Miami Vice Mondays: "Evan"


New feature! I’m going to be taking a quick look at a classic Miami Vice episode here every Monday, because Miami Vice is the greatest show ever, that’s all. First up: “Evan”. While the entire five-season run of Miami Vice is streaming on Netflix, "Evan" is mysteriously missing, probably due to some kind of numbering snafu. That's a shame, as this episode is one of the greats.

Episode: Season One, Episode Twenty-Two: “Evan”
Original airdate: May 3, 1985
Directed by: Rob Cohen
Written by: Paul Diamond

Summary:
While trying to take down a weapons dealer named Guzman (Scarface’s Al Israel), Crockett and Tubbs tangle with Crockett’s volatile and dangerous former partner, loose-cannon undercover ATF agent Evan Freed, who is played with charismatic scenery-chewing brio by the nice dad from Boy Meets World (William Russ). Crockett’s increasingly frantic refusals to address the nature of his feud with Evan cause a deep, jagged schism in his friendship with Tubbs (Tubbs to Crockett, “Don’t be coppin’ no attitude, man.” Tubbs, my love, you just keep being you), which lasts almost all the way through a commercial break. Meanwhile, the entire undercover operation goes horribly, tragically, cataclysmically wrong, as everything on this show is wont to do. Look, if somebody’s not hemorrhaging in Crockett’s arms from multiple bullet wounds by the end of the episode, you’re probably not watching Miami Vice.




Iconic Moments:
Pretty much every single thing Evan does in this episode—shooting up mannequins with assault rifles, crashing cars, breakfasting on booze and cigarettes, charging onto Crockett’s boat to wave a gun at him, claiming to own a bullet with Crockett’s name on it, staggering drunkenly into Vice headquarters to cling to Crockett while sobbing, “Make me happy, Sonny!”, and, finally, dying in Crockett’s arms after waltzing in front of a bullet to save his beloved frenemy—is amazing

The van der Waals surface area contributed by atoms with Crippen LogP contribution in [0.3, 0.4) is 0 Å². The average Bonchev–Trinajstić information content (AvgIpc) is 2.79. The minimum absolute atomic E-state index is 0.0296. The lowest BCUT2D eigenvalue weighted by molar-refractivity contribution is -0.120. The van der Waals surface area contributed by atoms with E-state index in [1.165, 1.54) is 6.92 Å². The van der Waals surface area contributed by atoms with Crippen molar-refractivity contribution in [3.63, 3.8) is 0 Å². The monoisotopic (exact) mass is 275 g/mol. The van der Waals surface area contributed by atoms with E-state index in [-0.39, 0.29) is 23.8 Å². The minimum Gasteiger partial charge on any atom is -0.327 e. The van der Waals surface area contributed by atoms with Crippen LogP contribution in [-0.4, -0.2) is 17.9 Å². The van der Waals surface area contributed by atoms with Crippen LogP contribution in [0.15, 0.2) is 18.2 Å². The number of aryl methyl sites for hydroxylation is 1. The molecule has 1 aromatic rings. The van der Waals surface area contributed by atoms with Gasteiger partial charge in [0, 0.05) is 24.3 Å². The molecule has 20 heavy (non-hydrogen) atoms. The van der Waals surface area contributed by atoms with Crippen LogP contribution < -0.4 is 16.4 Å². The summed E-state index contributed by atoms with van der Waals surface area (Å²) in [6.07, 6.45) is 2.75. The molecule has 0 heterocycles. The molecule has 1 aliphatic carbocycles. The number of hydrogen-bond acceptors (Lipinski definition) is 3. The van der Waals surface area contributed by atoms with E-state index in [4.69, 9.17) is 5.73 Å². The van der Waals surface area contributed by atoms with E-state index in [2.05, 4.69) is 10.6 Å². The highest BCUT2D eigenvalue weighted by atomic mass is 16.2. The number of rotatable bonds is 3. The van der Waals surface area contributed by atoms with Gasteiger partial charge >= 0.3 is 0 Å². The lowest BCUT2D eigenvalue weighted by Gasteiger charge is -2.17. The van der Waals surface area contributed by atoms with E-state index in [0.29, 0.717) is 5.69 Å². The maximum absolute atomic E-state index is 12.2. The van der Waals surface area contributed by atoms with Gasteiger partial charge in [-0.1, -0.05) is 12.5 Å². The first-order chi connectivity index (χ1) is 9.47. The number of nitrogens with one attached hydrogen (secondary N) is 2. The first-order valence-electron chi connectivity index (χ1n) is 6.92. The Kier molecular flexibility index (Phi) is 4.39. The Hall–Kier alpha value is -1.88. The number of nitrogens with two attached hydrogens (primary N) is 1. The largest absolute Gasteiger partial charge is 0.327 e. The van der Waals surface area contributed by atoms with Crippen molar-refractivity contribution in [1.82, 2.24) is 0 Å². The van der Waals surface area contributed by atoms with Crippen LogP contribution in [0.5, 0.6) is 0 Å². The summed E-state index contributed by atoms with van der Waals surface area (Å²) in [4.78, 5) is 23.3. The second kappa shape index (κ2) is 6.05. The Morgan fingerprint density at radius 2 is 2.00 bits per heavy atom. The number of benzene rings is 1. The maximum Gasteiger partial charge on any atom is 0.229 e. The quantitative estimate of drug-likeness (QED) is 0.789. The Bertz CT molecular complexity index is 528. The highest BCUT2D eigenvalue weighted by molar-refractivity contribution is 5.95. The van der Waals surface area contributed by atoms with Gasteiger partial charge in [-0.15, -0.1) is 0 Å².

Themes:
With his dying breath, Evan assures Crockett he’ll be next, which comes off less like dark foreshadowing and more like a cold statement of fact: Undercover work will eventually kill or corrupt or otherwise destroy Crockett, because it eventually destroys everybody.



Moments of Castillo Badassery:
If Crockett and Tubbs are the soul of Miami Vice, then Lt. Castillo (Edward James Olmos) is its cold, strange, spooky, unfathomably grim heart. While “Evan” is not especially Castillo-heavy, he sneaks in a couple of nice character bits: Once when he wins an argument with Evan’s blustery ATF boss without ever raising his voice or changing his facial expression, and again when he shoots down Crockett’s snippy request to be removed from the case due to his bad blood with Evan. Crockett: “I think I’m entitled to a little slack without having to go through confessional.” Castillo: “I don’t.” Boom! Argument over. Crockett slumps out of Castillo’s sad, sickly pink office in defeat.



It’s All In The Details:
Check out the incredibly impractical way Tubbs pours champagne, y’all.



Music Notes: Two classics from Peter Gabriel: “The Rhythm of the Heat” plays during the outstanding opening sequence, while “Biko” closes out the episode. In addition, two very pretty, melancholy instrumental pieces composed for the episode by Jan Hammer are showcased: “Evan” and “The Talk”. 



Rating:
Top marks. Five out of five flamingos.



Related link: 

Comments

Anonymous said…
Not a single mention of the plot of the episode? I always liked how hardcore it was about homophobia.

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